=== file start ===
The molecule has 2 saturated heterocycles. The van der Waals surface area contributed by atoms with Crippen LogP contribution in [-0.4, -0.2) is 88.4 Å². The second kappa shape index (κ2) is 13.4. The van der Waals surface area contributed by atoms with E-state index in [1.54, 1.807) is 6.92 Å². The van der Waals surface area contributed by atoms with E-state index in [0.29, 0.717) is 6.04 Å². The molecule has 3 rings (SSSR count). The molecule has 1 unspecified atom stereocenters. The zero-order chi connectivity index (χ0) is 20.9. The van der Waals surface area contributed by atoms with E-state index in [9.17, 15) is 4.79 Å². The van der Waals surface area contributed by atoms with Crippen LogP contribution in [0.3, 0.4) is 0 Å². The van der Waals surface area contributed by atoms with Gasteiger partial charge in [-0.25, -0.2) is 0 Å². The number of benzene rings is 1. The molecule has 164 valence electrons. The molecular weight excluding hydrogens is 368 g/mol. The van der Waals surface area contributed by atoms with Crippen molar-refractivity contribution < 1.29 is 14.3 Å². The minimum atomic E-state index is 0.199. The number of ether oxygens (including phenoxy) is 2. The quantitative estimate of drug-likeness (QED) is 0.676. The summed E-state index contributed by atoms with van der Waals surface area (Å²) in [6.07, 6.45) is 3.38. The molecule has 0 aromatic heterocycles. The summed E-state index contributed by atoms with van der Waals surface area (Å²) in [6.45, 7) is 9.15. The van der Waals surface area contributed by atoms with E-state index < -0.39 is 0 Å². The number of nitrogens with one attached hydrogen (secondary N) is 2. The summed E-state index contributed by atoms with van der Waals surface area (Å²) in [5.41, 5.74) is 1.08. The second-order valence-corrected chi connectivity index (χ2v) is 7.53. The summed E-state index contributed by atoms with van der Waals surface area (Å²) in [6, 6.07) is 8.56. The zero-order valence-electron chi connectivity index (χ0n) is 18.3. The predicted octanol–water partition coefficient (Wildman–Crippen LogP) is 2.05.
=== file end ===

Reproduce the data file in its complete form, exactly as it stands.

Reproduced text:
The molecule has 2 saturated heterocycles. The van der Waals surface area contributed by atoms with Crippen LogP contribution in [-0.4, -0.2) is 88.4 Å². The second kappa shape index (κ2) is 13.4. The van der Waals surface area contributed by atoms with E-state index in [1.54, 1.807) is 6.92 Å². The van der Waals surface area contributed by atoms with E-state index in [0.29, 0.717) is 6.04 Å². The molecule has 3 rings (SSSR count). The molecule has 1 unspecified atom stereocenters. The zero-order chi connectivity index (χ0) is 20.9. The van der Waals surface area contributed by atoms with E-state index in [9.17, 15) is 4.79 Å². The van der Waals surface area contributed by atoms with Crippen LogP contribution in [0.3, 0.4) is 0 Å². The van der Waals surface area contributed by atoms with Gasteiger partial charge in [-0.25, -0.2) is 0 Å². The number of benzene rings is 1. The molecule has 164 valence electrons. The molecular weight excluding hydrogens is 368 g/mol. The van der Waals surface area contributed by atoms with Crippen molar-refractivity contribution < 1.29 is 14.3 Å². The minimum atomic E-state index is 0.199. The number of ether oxygens (including phenoxy) is 2. The quantitative estimate of drug-likeness (QED) is 0.676. The summed E-state index contributed by atoms with van der Waals surface area (Å²) in [6.07, 6.45) is 3.38. The molecule has 0 aromatic heterocycles. The summed E-state index contributed by atoms with van der Waals surface area (Å²) in [6.45, 7) is 9.15. The van der Waals surface area contributed by atoms with E-state index < -0.39 is 0 Å². The number of nitrogens with one attached hydrogen (secondary N) is 2. The summed E-state index contributed by atoms with van der Waals surface area (Å²) in [5.41, 5.74) is 1.08. The second-order valence-corrected chi connectivity index (χ2v) is 7.53. The summed E-state index contributed by atoms with van der Waals surface area (Å²) in [6, 6.07) is 8.56. The zero-order valence-electron chi connectivity index (χ0n) is 18.3. The predicted octanol–water partition coefficient (Wildman–Crippen LogP) is 2.05.